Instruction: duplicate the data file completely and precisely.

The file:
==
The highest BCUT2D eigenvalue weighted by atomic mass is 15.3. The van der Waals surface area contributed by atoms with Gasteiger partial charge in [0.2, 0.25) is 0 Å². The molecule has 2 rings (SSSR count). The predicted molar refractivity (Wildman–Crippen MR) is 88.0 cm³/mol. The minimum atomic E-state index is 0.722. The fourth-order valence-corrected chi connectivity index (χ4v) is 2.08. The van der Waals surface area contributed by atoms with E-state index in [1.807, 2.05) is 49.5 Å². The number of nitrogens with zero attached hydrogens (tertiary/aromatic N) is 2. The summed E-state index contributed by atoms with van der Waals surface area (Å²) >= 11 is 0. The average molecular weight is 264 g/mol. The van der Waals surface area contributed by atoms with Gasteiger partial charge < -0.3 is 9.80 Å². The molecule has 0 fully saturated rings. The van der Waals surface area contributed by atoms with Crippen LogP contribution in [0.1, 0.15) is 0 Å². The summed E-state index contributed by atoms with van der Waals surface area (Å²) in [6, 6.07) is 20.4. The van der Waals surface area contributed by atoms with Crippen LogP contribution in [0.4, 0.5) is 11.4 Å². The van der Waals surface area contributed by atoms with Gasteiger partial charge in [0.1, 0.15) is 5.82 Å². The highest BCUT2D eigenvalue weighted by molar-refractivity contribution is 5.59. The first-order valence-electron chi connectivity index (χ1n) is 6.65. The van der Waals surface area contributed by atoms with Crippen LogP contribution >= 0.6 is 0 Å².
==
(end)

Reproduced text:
The highest BCUT2D eigenvalue weighted by atomic mass is 15.3. The van der Waals surface area contributed by atoms with Gasteiger partial charge in [0.2, 0.25) is 0 Å². The molecule has 2 rings (SSSR count). The predicted molar refractivity (Wildman–Crippen MR) is 88.0 cm³/mol. The minimum atomic E-state index is 0.722. The fourth-order valence-corrected chi connectivity index (χ4v) is 2.08. The van der Waals surface area contributed by atoms with E-state index in [1.807, 2.05) is 49.5 Å². The number of nitrogens with zero attached hydrogens (tertiary/aromatic N) is 2. The summed E-state index contributed by atoms with van der Waals surface area (Å²) >= 11 is 0. The average molecular weight is 264 g/mol. The van der Waals surface area contributed by atoms with Gasteiger partial charge < -0.3 is 9.80 Å². The molecule has 0 fully saturated rings. The van der Waals surface area contributed by atoms with Crippen LogP contribution in [0.1, 0.15) is 0 Å². The summed E-state index contributed by atoms with van der Waals surface area (Å²) in [6, 6.07) is 20.4. The van der Waals surface area contributed by atoms with Crippen LogP contribution in [0.4, 0.5) is 11.4 Å². The van der Waals surface area contributed by atoms with Gasteiger partial charge in [0.1, 0.15) is 5.82 Å². The highest BCUT2D eigenvalue weighted by molar-refractivity contribution is 5.59. The first-order valence-electron chi connectivity index (χ1n) is 6.65. The van der Waals surface area contributed by atoms with Crippen LogP contribution >= 0.6 is 0 Å².